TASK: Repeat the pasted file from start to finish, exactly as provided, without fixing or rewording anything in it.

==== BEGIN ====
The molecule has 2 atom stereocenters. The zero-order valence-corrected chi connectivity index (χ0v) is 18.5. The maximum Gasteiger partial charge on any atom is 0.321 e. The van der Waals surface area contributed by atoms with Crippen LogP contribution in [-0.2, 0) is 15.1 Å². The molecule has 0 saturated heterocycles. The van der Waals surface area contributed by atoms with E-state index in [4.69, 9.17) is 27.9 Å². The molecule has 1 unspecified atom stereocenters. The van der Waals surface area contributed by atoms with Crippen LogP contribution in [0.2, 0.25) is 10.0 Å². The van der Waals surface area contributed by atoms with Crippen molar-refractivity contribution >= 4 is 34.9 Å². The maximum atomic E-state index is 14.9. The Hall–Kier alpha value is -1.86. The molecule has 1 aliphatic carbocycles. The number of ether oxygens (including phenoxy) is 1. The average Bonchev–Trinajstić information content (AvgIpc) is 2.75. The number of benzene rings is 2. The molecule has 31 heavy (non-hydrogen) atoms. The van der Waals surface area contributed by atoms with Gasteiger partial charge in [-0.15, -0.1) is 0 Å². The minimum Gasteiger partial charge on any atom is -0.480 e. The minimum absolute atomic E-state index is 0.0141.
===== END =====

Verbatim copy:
The molecule has 2 atom stereocenters. The zero-order valence-corrected chi connectivity index (χ0v) is 18.5. The maximum Gasteiger partial charge on any atom is 0.321 e. The van der Waals surface area contributed by atoms with Crippen LogP contribution in [-0.2, 0) is 15.1 Å². The molecule has 0 saturated heterocycles. The van der Waals surface area contributed by atoms with E-state index in [4.69, 9.17) is 27.9 Å². The molecule has 1 unspecified atom stereocenters. The van der Waals surface area contributed by atoms with Crippen LogP contribution in [0.2, 0.25) is 10.0 Å². The van der Waals surface area contributed by atoms with Crippen molar-refractivity contribution >= 4 is 34.9 Å². The maximum atomic E-state index is 14.9. The Hall–Kier alpha value is -1.86. The molecule has 1 aliphatic carbocycles. The number of ether oxygens (including phenoxy) is 1. The average Bonchev–Trinajstić information content (AvgIpc) is 2.75. The number of benzene rings is 2. The molecule has 31 heavy (non-hydrogen) atoms. The van der Waals surface area contributed by atoms with Gasteiger partial charge in [-0.15, -0.1) is 0 Å². The minimum Gasteiger partial charge on any atom is -0.480 e. The minimum absolute atomic E-state index is 0.0141.